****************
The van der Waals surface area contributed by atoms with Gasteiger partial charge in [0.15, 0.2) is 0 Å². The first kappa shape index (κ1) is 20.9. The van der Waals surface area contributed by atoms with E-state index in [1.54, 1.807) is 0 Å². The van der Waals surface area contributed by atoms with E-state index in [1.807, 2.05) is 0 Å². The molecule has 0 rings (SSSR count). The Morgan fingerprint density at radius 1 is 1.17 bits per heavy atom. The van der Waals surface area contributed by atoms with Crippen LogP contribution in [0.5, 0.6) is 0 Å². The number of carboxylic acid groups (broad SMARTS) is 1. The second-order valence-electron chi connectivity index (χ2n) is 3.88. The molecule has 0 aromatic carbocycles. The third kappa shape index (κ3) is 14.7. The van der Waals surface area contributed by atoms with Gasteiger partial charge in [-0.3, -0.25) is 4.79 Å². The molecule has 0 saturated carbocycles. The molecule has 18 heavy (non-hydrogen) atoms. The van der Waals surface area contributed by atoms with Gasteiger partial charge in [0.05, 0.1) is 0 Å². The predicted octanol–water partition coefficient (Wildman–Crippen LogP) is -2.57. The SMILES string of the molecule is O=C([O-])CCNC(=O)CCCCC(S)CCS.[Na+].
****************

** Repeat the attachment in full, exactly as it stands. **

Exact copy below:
The van der Waals surface area contributed by atoms with Gasteiger partial charge in [0.15, 0.2) is 0 Å². The first kappa shape index (κ1) is 20.9. The van der Waals surface area contributed by atoms with E-state index in [1.54, 1.807) is 0 Å². The van der Waals surface area contributed by atoms with E-state index in [1.807, 2.05) is 0 Å². The molecule has 0 rings (SSSR count). The Morgan fingerprint density at radius 1 is 1.17 bits per heavy atom. The van der Waals surface area contributed by atoms with Crippen LogP contribution in [0.5, 0.6) is 0 Å². The number of carboxylic acid groups (broad SMARTS) is 1. The second-order valence-electron chi connectivity index (χ2n) is 3.88. The molecule has 0 aromatic carbocycles. The third kappa shape index (κ3) is 14.7. The van der Waals surface area contributed by atoms with Gasteiger partial charge in [-0.3, -0.25) is 4.79 Å². The molecule has 0 saturated carbocycles. The molecule has 18 heavy (non-hydrogen) atoms. The van der Waals surface area contributed by atoms with Gasteiger partial charge in [0.05, 0.1) is 0 Å². The predicted octanol–water partition coefficient (Wildman–Crippen LogP) is -2.57. The SMILES string of the molecule is O=C([O-])CCNC(=O)CCCCC(S)CCS.[Na+].